The participants in my recent webinar for the International Association of Business Communicators (IABC) on July 2, 2019, “Delving into the Art of Storytelling in a Business Environment,” asked a lot of important questions. I will answer many of them in this series of blog posts.
Question: Does your story structure work with business stories?
In my recent webinar, “Delving into the Art of Storytelling in the Business Environment,” I offered a simple three-act structure for stories that comes from my work as a playwright:
- Act 1 – set the scene, the world of the story
- Act II – something shakes the world of the story, something goes sideways
- Act III – the world has changed
One of the participants offered a different way of looking at the same idea:
- Act 1 – Current state
- Act 2 – Transition state
- Act 3 – Future state
I think that this simple structure works for most stories, business or otherwise. Here’s the story I mentioned in my previous post, Powerful Vulnerability, divided into this three-act structure:
Act 1: (Set the world of the story; Current state) A colleague of mine was working with a CEO, a “no nonsense” kind of guy who avoided both stories and vulnerability. This leader was trying to make major changes in his organization; it wasn’t going well.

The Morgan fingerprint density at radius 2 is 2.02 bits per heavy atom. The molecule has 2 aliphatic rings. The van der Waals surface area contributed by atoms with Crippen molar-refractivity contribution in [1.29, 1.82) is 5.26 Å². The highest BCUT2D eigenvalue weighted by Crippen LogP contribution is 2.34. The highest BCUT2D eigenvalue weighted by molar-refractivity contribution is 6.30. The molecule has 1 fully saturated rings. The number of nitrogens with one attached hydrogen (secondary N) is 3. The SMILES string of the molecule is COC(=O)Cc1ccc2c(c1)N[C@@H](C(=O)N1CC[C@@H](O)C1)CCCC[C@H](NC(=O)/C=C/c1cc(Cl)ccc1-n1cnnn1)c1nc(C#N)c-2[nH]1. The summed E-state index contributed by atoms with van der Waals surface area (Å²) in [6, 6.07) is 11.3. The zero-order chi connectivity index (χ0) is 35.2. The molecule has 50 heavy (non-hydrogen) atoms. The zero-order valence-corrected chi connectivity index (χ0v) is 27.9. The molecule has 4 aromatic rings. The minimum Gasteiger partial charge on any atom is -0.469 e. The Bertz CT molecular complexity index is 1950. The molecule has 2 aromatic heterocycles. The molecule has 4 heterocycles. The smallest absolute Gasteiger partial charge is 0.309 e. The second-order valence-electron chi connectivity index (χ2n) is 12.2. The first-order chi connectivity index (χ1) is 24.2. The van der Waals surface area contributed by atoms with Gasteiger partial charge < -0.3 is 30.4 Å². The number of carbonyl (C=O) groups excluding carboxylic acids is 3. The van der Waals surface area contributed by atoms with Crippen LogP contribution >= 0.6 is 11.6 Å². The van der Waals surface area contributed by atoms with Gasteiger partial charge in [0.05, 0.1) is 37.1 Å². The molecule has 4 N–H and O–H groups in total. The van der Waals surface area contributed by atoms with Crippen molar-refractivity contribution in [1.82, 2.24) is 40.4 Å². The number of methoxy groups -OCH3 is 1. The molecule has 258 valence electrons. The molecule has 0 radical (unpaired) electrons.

Act 2: (Shake the world; Transition state) After building some trust, my colleague got this CEO to share a few personal stories with him, including the amazing fact that this leader hadn’t walked until he was a teenager due to a congenital disease. “My brothers and sisters made me walk. They told me I could do it, helped me build strength in my legs and even set a date for my first steps. It worked. Now I run every day to keep strong and so I don’t disappoint my siblings.”
Act 3: (The world has changed; Future state) When my colleague tied this story directly to the changes the CEO was asking his company to make, the leader agreed to use the story. The changes worked better and his team felt closer to him.
There is one more step that is crucial for business stories – the epilogue or pivot back to the business relevance of the story. The CEO in this story used an epilogue that might have gone something like this:
The changes we’re making in this organization might feel as hard as learning to walk, and as painful. None of us can do it alone – I’d be in a wheelchair right now if it weren’t for my brothers and sisters. Like my siblings, we need to encourage our people, help them understand the changes and set clear targets so we can all measure our success.
If I was telling the story of the ‘no-nonsense’ CEO to convince a reluctant group of executives to embrace storytelling, I might use an epilogue like this:
For us, the success of this CEO’s storytelling, both in jumpstarting a change initiative and in upgrading his personal brand without loosing his authenticity, points to how powerful a few good stories can be for any executive.
Pro Tip: Be sure to tell your story first, all the way through and without editorial comments, before pivoting to the epilogue.